The Great Outdoors

Andrew Noll

Andrew Noll,
Junior, Engineering Technology & Management

Athens, OH 8 December 2017

My entire life, I have been quite the outdoorsman. I attribute some of that to my parents who took us camping twice a year with several close families.

In addition to that, I used to go “creeking” and catch all sorts of animals. I would keep these animals and study them for a few days, feeding and caring to them as needed, then I would release them back into the wild.

I was very close to entering a major in bio or even environmental engineering. I do not regret my decision to chose engineering technology. However, in the future I could see myself getting into an industry that can work with or protect the environment.

As I’ve grown older I’ve moved onto different kinds of outdoor hobbies. I started fishing religiously, hunting, cliff diving, backpacking with my pup or even doing “man vs. wild” with my friend.

The two things that made me appreciate nature the most were hunting, and the man vs. wild camps where we went out for 3 days with just a pot, a bb gun, and two knives.

Now a lot of people ask how I could hunt animals yet love nature? Everyone has an opinion and I respect that. I am not here to argue why I believe hunting is okay, but I truly believe it has made me more in tune with nature and helped me understand its complicated beauty.

I might sit outside and freeze all day without seeing one deer, but I get an opportunity to study nature that non-hunters cannot experience. I learn about varieties of plants and animals. I understand weather patterns and how animals react to it. I see the delicate balance of the ecosystem, and the interaction between animals at its simplest level, in which no book can teach.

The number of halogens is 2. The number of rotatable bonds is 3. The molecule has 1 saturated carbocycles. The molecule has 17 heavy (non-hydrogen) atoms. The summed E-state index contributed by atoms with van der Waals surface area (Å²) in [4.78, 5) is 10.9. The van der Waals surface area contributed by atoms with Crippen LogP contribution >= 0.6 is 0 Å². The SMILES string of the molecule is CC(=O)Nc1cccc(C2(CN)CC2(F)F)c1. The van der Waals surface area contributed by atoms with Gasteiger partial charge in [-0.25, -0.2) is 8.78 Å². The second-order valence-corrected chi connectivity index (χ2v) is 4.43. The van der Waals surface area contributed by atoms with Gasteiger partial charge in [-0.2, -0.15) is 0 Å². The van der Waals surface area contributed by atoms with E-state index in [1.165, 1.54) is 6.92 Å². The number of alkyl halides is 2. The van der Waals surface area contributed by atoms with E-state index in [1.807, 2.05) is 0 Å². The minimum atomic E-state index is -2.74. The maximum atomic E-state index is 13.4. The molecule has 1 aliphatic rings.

For example, something I see too often: chipmunks will chirp loudly and scatter into holes, then 10 seconds later a hawk will fly by. It is that sort of communication and realization of nature’s community that has made me enjoy hunting so much.

Whether I am hunting, cliff diving, hiking, camping, etc. nature has never failed to amaze me. At every turn, I will educate people on its importance advocate for its sustainability for future generations.

Here’s a short video I made about my love for nature and the outdoors.

Snowboarding in Colorado

Quinn Mitchell

Quinn Mitchell,
Junior, Mechanical Engineering

Athens, OH 3 December 2017

Around 5:00 pm on Friday, December 15, the last day of finals week this semester, my friends and I will start the 21-hour drive from Athens, Ohio to Keystone, Colorado. One of these friends is a fellow engineering ambassador, Dan Riordan.

Once we get to Keystone, we will be skiing and snowboarding in the Rocky Mountains. This will be the third year that we take such a trip. It will also be the third year that I spend much of November and all of December impatiently waiting to be in Colorado. Although it does make it slightly harder to concentrate on studying for finals, this snowboarding trip is a great way to end fall semester.

I learned to snowboard in eighth grade, and since then I have tried to spend as much time on the mountain as possible. This became especially important once I got to college; spending a day or two where I’m only concerned about how much snow is falling each day is a great stress relief.

Snowboarding trips like this one are also rewarding because I get to notice myself getting better every year.

If the past two paragraphs have not already convinced you that I’m a big fan of snowboarding, I suggest you ask any of my friends, roommates, or classmates if I have offered to teach them to snowboard. I doubt you’ll get too many “no” responses.